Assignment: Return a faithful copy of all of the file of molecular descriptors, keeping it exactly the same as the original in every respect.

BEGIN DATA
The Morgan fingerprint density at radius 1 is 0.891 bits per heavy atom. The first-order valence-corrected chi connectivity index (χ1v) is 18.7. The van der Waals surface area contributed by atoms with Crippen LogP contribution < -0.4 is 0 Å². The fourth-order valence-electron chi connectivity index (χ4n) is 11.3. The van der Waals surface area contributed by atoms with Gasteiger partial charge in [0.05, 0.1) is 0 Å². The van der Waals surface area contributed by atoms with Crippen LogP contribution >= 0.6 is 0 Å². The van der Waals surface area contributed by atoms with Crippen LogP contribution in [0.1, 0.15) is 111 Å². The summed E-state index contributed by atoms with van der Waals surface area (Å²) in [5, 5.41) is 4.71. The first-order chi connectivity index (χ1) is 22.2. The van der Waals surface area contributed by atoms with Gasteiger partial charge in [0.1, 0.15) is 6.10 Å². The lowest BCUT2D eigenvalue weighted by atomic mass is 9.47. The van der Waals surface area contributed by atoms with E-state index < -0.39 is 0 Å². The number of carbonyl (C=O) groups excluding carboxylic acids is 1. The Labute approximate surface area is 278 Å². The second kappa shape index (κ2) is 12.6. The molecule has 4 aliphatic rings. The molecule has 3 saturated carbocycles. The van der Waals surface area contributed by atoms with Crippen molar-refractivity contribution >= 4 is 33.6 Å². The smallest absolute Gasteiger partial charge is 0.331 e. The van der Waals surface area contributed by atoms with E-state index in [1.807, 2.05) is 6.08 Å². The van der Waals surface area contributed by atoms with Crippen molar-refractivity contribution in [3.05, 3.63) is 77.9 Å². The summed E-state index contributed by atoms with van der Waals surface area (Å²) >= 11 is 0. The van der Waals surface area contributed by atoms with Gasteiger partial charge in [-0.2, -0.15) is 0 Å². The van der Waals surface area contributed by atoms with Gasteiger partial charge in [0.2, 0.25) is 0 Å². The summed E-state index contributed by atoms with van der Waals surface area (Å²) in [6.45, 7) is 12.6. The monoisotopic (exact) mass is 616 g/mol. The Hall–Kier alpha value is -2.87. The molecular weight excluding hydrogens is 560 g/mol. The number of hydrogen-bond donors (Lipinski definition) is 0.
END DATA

The Morgan fingerprint density at radius 1 is 0.891 bits per heavy atom. The first-order valence-corrected chi connectivity index (χ1v) is 18.7. The van der Waals surface area contributed by atoms with Crippen LogP contribution < -0.4 is 0 Å². The fourth-order valence-electron chi connectivity index (χ4n) is 11.3. The van der Waals surface area contributed by atoms with Gasteiger partial charge in [0.05, 0.1) is 0 Å². The van der Waals surface area contributed by atoms with Crippen LogP contribution >= 0.6 is 0 Å². The van der Waals surface area contributed by atoms with Crippen LogP contribution in [0.1, 0.15) is 111 Å². The summed E-state index contributed by atoms with van der Waals surface area (Å²) in [5, 5.41) is 4.71. The first-order chi connectivity index (χ1) is 22.2. The van der Waals surface area contributed by atoms with Gasteiger partial charge in [0.1, 0.15) is 6.10 Å². The lowest BCUT2D eigenvalue weighted by atomic mass is 9.47. The van der Waals surface area contributed by atoms with E-state index < -0.39 is 0 Å². The number of carbonyl (C=O) groups excluding carboxylic acids is 1. The Labute approximate surface area is 278 Å². The second kappa shape index (κ2) is 12.6. The molecule has 4 aliphatic rings. The molecule has 3 saturated carbocycles. The van der Waals surface area contributed by atoms with Crippen molar-refractivity contribution >= 4 is 33.6 Å². The smallest absolute Gasteiger partial charge is 0.331 e. The van der Waals surface area contributed by atoms with E-state index in [1.807, 2.05) is 6.08 Å². The van der Waals surface area contributed by atoms with Crippen molar-refractivity contribution in [3.05, 3.63) is 77.9 Å². The summed E-state index contributed by atoms with van der Waals surface area (Å²) >= 11 is 0. The van der Waals surface area contributed by atoms with Gasteiger partial charge in [-0.2, -0.15) is 0 Å². The van der Waals surface area contributed by atoms with Gasteiger partial charge in [0.2, 0.25) is 0 Å². The summed E-state index contributed by atoms with van der Waals surface area (Å²) in [6.45, 7) is 12.6. The monoisotopic (exact) mass is 616 g/mol. The Hall–Kier alpha value is -2.87. The molecular weight excluding hydrogens is 560 g/mol. The number of hydrogen-bond donors (Lipinski definition) is 0.